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The Green Sheet Online Edition

July 23, 2018 • Issue 18:07:02

If you see something, speak up

By Dale S. Laszig
DSL Direct LLC

Most of us would like to leave our jobs behind when on vacation, but that's not easy for payment pros. Every time we walk into a store, open a mobile app or shop online, we're reminded of our industry. These reminders can be exciting or cringeworthy, depending on the circumstances. Here are some examples (I'm sure you can think of many more):

  • Exciting: to see checkout evolve from three acts (payment presentment, authorization and close) to one act. When we exit an Uber or Amazon Go store, payments magically happen.
  • Cringeworthy: to see noncompliant equipment in a checkout lane. EMV (Europay, Mastercard and Visa) guidelines became effective in 2015, making merchants without chip card readers 100 percent liable for a security breach.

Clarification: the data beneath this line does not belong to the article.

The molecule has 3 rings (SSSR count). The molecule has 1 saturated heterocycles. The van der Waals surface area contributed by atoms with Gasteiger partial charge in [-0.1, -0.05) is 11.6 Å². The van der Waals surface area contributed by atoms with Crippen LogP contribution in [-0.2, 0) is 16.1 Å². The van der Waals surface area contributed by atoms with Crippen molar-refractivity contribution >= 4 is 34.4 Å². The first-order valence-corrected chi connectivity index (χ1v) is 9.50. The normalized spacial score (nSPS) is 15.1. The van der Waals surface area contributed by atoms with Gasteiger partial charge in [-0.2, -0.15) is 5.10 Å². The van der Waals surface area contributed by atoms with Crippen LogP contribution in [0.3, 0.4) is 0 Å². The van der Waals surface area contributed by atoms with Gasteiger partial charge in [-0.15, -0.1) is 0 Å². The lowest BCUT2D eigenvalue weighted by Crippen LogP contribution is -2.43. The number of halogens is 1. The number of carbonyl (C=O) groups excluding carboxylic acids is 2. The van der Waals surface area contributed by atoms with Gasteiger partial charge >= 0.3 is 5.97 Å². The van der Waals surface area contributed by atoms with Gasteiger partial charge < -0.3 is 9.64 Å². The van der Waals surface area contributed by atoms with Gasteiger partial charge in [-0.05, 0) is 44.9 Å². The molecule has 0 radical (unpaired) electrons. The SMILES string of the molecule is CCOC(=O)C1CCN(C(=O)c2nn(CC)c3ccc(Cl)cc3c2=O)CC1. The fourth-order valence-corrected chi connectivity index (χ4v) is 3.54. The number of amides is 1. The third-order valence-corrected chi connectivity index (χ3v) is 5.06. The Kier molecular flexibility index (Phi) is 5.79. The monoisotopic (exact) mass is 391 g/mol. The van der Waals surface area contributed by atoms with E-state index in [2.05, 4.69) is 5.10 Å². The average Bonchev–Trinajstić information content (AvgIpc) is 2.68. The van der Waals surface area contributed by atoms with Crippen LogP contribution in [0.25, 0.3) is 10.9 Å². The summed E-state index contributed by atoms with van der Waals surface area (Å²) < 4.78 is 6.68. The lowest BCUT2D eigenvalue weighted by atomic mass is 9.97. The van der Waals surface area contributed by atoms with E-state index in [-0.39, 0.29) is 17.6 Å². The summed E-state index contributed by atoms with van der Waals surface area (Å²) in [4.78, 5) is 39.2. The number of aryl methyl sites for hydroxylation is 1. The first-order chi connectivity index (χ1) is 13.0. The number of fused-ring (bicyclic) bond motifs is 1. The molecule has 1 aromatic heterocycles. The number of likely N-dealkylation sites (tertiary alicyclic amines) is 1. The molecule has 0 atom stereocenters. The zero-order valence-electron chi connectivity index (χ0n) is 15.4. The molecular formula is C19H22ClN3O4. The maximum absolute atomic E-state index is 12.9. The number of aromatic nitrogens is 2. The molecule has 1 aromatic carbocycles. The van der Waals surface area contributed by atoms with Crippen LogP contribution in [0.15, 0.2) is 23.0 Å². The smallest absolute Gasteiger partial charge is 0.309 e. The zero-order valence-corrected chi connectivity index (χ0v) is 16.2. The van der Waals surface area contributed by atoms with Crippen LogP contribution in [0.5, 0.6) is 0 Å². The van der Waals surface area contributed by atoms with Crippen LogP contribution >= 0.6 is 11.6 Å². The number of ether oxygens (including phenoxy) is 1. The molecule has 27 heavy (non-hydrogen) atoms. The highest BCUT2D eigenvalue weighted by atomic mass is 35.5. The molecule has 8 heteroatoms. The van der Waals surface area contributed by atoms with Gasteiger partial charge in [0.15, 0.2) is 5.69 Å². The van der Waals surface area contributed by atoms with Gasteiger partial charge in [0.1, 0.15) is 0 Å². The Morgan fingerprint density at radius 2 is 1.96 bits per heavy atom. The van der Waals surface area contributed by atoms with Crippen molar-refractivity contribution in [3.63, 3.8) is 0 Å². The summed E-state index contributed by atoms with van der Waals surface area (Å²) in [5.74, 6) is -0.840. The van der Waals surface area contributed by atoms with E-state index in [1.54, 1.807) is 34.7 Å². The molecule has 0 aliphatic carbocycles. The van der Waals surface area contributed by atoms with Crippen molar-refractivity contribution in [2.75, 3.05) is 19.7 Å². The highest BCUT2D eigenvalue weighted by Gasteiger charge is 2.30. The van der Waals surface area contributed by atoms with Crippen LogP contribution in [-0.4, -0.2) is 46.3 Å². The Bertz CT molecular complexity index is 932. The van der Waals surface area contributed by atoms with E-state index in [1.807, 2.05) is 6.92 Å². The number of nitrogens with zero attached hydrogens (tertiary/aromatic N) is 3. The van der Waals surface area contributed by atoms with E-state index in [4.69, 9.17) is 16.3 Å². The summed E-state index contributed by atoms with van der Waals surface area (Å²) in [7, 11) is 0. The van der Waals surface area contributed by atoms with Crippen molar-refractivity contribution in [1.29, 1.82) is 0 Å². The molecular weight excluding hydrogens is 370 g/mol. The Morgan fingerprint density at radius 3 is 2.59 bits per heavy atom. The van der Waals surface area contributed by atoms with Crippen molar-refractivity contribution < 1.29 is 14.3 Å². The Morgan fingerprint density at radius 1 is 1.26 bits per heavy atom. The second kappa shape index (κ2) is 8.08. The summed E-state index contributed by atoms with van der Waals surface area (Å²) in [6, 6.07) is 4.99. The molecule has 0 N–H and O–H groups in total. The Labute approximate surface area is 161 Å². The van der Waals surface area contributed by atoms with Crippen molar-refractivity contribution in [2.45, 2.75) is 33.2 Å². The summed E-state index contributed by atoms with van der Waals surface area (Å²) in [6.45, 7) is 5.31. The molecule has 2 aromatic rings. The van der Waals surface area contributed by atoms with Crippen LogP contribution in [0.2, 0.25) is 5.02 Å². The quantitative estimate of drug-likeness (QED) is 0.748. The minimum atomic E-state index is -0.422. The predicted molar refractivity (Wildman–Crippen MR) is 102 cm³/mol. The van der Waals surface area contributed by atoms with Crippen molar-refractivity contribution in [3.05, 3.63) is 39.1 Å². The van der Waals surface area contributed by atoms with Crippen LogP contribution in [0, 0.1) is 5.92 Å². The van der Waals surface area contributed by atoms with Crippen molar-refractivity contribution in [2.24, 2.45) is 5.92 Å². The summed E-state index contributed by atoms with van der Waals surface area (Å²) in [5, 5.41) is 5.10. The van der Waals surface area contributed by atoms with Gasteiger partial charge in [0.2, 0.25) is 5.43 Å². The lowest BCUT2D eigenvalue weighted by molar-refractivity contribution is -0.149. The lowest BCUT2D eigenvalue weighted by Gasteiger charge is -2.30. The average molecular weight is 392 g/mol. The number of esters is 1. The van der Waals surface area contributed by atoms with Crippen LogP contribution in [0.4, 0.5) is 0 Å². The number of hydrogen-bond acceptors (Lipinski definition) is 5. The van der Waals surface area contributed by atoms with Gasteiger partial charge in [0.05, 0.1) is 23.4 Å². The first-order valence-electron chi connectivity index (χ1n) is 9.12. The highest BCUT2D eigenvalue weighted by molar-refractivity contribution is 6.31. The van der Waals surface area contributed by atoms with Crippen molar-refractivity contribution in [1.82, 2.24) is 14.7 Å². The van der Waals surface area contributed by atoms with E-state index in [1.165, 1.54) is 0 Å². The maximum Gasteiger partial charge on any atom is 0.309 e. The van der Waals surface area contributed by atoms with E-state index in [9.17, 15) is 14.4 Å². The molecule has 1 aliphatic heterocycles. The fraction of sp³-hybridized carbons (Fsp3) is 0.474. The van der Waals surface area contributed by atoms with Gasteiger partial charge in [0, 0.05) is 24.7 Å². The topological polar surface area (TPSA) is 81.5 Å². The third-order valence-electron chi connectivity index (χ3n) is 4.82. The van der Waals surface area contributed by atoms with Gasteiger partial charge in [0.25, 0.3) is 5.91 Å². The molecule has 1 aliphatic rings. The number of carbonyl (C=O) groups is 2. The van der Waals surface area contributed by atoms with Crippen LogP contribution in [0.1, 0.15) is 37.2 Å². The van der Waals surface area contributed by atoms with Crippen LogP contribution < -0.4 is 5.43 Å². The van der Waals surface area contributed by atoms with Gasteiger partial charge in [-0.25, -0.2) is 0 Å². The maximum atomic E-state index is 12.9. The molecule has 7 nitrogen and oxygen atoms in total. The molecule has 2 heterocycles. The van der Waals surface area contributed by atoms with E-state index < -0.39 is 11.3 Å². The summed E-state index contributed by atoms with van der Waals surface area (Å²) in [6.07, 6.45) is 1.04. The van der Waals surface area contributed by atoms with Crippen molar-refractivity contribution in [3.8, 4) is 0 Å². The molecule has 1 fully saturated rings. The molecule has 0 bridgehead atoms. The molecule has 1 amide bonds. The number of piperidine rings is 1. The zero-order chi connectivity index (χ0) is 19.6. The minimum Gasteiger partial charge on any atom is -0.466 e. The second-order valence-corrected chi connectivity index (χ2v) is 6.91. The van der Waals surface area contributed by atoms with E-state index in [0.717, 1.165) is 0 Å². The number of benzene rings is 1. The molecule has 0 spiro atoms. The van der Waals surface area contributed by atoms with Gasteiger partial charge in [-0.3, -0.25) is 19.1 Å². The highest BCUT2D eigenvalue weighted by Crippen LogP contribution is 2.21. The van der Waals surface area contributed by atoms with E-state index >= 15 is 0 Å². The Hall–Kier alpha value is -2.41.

• Exciting: to see available points, cash, rewards, coupons and credit cards on a checkout screen and be able to pay in any combination. These options are widely available on mobile wallets and ecommerce sites.
  • Cringeworthy: to be asked for multiple forms of identification while people fuss and fidget behind us in the checkout queue, because the merchant doesn't use available technologies to securely authenticate users in seconds.

The pillow case

Last year, a sales associate at a furniture store offered to lend me a pillow. She said, "I'll write your credit card number on this receipt and bill you if you don't bring it back." When I expressed concern about exposing my credit card data, she offered to tear up the receipt or give it back when I returned the pillow. The following day, as promised, she retrieved the receipt from a locked safe behind a service counter and returned it to me.

In subsequent discussions with security analysts, I learned that writing a credit card number on a piece of paper does not violate the Payment Card Industry Data Security Standard (PCI DSS). It's what happens afterward that determines whether the merchant is complying with PCI DSS guidelines.